Yet the attitude among some marijuana company executives about plain packaging is not only less militant but even almost friendly. Canopy Growth (NYSE:CGC) co-founder and co-CEO Bruce Linton, for instance, is quite up front about the ability of his company's Tweed brand to stand up to plain-packaging rules. At a recent conference, Linton couldn't help but take a quick jab at Canadian regulators, explaining that "we almost had to say to them, 'You sure you just don't want us to put it in Ziploc baggies like the criminals?'" But the co-CEO has high hopes for Canopy's ability to lead the budding industry:
We're not protesting really hard about the packaging because we've developed a brand for the last six years by being the first on stock exchanges and taking over the chocolate factory that used to be Hershey for the whole country [of Canada], doing more earned media by multiples than everybody. So we think when people walk in the store, even though the package will have some visibility, they're going to ask questions of the staff, "What's the one from the chocolate factory? What's the one that Snoop [Doggy Dog] liked?" Tweed is going to be front of mind. ... And so Tweed I think is gonna do a fantastic launch because of [this], but it will be very difficult for [other companies] to build brands at point of sale.
Big Tobacco to Health Canada: That's what we want!
In fact, the biggest opposition to plain-packaging rules seems to be coming from tobacco companies, who actually prefer the proposed rules for marijuana and cannabis products to the more onerous regulations for cigarettes and other tobacco products. In a letter in late June, Imperial Tobacco criticized Health Canada for having two completely different proposals for cannabis and tobacco. Unlike for cannabis, tobacco companies wouldn't be allowed to use their logos, pick a packaging format, or make additions of their own color schemes under plain-packaging regulations. Imperial and others might not want plain packaging at all, but they definitely prefer the cannabis guidelines if they're going to have to deal with them.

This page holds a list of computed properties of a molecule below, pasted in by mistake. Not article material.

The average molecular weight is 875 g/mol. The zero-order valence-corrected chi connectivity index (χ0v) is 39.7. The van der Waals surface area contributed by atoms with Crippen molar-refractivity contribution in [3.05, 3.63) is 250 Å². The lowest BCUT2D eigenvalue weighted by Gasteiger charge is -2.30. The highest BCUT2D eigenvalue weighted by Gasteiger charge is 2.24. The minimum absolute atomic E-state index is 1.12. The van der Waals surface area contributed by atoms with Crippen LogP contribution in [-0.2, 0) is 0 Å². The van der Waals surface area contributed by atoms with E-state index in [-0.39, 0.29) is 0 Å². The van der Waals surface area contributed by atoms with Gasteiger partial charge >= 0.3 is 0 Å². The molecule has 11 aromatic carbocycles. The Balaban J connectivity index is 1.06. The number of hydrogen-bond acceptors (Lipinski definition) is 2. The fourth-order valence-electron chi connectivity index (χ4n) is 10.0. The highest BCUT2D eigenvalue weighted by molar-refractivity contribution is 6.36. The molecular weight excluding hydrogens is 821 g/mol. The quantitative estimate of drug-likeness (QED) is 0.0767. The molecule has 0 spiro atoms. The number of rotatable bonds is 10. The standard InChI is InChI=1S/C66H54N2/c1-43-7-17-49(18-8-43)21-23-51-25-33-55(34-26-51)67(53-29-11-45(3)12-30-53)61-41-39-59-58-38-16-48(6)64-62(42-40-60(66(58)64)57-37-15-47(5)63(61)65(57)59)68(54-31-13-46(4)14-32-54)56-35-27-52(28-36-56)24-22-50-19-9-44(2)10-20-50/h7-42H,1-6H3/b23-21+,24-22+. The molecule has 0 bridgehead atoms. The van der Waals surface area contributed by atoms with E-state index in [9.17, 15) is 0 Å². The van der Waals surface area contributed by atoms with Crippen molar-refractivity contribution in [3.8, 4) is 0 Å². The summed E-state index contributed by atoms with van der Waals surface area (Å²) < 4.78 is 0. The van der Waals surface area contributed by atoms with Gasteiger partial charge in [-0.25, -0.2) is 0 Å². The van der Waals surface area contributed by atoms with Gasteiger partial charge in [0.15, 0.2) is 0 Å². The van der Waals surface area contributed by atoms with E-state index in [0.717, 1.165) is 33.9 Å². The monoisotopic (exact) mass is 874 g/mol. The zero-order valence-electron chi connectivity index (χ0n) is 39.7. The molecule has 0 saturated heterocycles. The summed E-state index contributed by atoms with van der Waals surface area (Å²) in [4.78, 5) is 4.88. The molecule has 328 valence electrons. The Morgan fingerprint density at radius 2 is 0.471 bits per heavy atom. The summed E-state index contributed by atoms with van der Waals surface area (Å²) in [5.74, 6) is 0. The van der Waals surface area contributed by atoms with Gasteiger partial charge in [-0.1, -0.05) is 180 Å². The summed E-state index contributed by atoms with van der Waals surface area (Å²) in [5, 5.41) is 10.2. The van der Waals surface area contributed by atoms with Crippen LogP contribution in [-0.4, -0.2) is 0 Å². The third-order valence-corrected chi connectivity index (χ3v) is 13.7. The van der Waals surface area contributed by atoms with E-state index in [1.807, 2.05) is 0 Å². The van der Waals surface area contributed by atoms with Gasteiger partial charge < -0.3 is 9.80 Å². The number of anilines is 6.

Some consumer advocates also don't like the cannabis packaging rules. Consumers won't have as much information to help them make informed choices among competing products, and requirements could contribute to contraband cannabis sales on the black market that take advantage of the easily duplicated plain-packaging schemes. As an alternative, they point to what some states in the U.S. allow, with more permissive regulations that tend to limit billboard and media ads while giving more freedom on the packaging front.
Let the race begin
Now that recreational cannabis products are on the market, consumers will have a chance to see how various companies have done their best to produce brand-building packaging under the Health Canada regulations. Investors in marijuana stocks like Canopy Growth hope that their companies' products will build an early following and emerge with the highest market share as floods of new customers make decisions that could result in years' worth of revenue for the retailers they choose.